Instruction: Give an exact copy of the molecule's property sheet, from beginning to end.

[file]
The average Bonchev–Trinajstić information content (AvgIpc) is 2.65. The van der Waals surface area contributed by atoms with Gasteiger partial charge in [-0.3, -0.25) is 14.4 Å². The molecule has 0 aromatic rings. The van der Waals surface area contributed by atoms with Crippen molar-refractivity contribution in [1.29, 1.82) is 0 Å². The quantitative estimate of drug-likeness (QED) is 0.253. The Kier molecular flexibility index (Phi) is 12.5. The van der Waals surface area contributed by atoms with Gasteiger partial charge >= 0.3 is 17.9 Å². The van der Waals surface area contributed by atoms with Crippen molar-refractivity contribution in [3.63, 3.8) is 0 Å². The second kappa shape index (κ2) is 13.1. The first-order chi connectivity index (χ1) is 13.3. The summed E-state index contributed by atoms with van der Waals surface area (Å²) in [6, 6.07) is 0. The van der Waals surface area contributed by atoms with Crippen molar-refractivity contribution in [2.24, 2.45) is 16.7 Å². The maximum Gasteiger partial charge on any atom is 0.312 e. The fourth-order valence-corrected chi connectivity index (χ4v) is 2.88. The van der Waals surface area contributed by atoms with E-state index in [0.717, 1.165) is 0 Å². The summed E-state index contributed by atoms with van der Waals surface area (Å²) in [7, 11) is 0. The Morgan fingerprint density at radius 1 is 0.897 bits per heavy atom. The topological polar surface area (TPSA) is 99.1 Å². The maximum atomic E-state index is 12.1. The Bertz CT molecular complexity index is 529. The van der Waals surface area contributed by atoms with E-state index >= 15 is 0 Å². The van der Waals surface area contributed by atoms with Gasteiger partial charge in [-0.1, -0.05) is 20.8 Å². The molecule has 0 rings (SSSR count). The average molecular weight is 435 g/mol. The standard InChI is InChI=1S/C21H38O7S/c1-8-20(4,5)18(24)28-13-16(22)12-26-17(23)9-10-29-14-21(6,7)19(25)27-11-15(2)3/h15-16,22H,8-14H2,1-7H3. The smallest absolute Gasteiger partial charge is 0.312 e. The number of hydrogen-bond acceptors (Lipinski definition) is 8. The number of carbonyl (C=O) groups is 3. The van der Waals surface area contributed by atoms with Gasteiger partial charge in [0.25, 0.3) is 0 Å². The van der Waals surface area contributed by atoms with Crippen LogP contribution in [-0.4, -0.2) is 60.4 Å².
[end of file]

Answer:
The average Bonchev–Trinajstić information content (AvgIpc) is 2.65. The van der Waals surface area contributed by atoms with Gasteiger partial charge in [-0.3, -0.25) is 14.4 Å². The molecule has 0 aromatic rings. The van der Waals surface area contributed by atoms with Crippen molar-refractivity contribution in [1.29, 1.82) is 0 Å². The quantitative estimate of drug-likeness (QED) is 0.253. The Kier molecular flexibility index (Phi) is 12.5. The van der Waals surface area contributed by atoms with Gasteiger partial charge >= 0.3 is 17.9 Å². The van der Waals surface area contributed by atoms with Crippen molar-refractivity contribution in [3.63, 3.8) is 0 Å². The second kappa shape index (κ2) is 13.1. The first-order chi connectivity index (χ1) is 13.3. The summed E-state index contributed by atoms with van der Waals surface area (Å²) in [6, 6.07) is 0. The van der Waals surface area contributed by atoms with Crippen molar-refractivity contribution in [2.24, 2.45) is 16.7 Å². The maximum Gasteiger partial charge on any atom is 0.312 e. The fourth-order valence-corrected chi connectivity index (χ4v) is 2.88. The van der Waals surface area contributed by atoms with E-state index in [0.717, 1.165) is 0 Å². The summed E-state index contributed by atoms with van der Waals surface area (Å²) in [7, 11) is 0. The Morgan fingerprint density at radius 1 is 0.897 bits per heavy atom. The topological polar surface area (TPSA) is 99.1 Å². The maximum atomic E-state index is 12.1. The Bertz CT molecular complexity index is 529. The van der Waals surface area contributed by atoms with E-state index >= 15 is 0 Å². The van der Waals surface area contributed by atoms with Gasteiger partial charge in [-0.1, -0.05) is 20.8 Å². The molecule has 0 rings (SSSR count). The average molecular weight is 435 g/mol. The standard InChI is InChI=1S/C21H38O7S/c1-8-20(4,5)18(24)28-13-16(22)12-26-17(23)9-10-29-14-21(6,7)19(25)27-11-15(2)3/h15-16,22H,8-14H2,1-7H3. The smallest absolute Gasteiger partial charge is 0.312 e. The number of hydrogen-bond acceptors (Lipinski definition) is 8. The number of carbonyl (C=O) groups is 3. The van der Waals surface area contributed by atoms with Gasteiger partial charge in [0.25, 0.3) is 0 Å². The van der Waals surface area contributed by atoms with Crippen LogP contribution in [-0.4, -0.2) is 60.4 Å².